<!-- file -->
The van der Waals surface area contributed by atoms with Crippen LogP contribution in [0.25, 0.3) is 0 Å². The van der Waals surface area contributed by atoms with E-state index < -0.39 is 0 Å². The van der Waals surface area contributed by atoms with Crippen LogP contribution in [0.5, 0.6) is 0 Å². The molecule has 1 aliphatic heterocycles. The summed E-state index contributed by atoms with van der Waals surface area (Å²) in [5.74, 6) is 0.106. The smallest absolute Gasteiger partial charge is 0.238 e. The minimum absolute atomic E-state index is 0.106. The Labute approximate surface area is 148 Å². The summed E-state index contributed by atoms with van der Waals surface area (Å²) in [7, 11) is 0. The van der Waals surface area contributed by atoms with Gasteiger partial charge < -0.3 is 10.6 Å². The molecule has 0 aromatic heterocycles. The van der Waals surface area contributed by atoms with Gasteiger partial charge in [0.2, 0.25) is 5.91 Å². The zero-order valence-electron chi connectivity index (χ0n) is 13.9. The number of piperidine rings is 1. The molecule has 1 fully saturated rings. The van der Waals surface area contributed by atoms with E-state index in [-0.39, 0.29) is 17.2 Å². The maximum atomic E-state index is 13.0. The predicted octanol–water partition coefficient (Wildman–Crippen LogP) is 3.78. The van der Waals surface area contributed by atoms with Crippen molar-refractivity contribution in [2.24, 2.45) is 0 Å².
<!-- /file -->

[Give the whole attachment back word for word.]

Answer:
The van der Waals surface area contributed by atoms with Crippen LogP contribution in [0.25, 0.3) is 0 Å². The van der Waals surface area contributed by atoms with E-state index < -0.39 is 0 Å². The van der Waals surface area contributed by atoms with Crippen LogP contribution in [0.5, 0.6) is 0 Å². The molecule has 1 aliphatic heterocycles. The summed E-state index contributed by atoms with van der Waals surface area (Å²) in [5.74, 6) is 0.106. The smallest absolute Gasteiger partial charge is 0.238 e. The minimum absolute atomic E-state index is 0.106. The Labute approximate surface area is 148 Å². The summed E-state index contributed by atoms with van der Waals surface area (Å²) in [7, 11) is 0. The van der Waals surface area contributed by atoms with Gasteiger partial charge < -0.3 is 10.6 Å². The molecule has 0 aromatic heterocycles. The van der Waals surface area contributed by atoms with Gasteiger partial charge in [0.2, 0.25) is 5.91 Å². The zero-order valence-electron chi connectivity index (χ0n) is 13.9. The number of piperidine rings is 1. The molecule has 1 fully saturated rings. The van der Waals surface area contributed by atoms with E-state index in [-0.39, 0.29) is 17.2 Å². The maximum atomic E-state index is 13.0. The predicted octanol–water partition coefficient (Wildman–Crippen LogP) is 3.78. The van der Waals surface area contributed by atoms with Crippen molar-refractivity contribution in [2.24, 2.45) is 0 Å².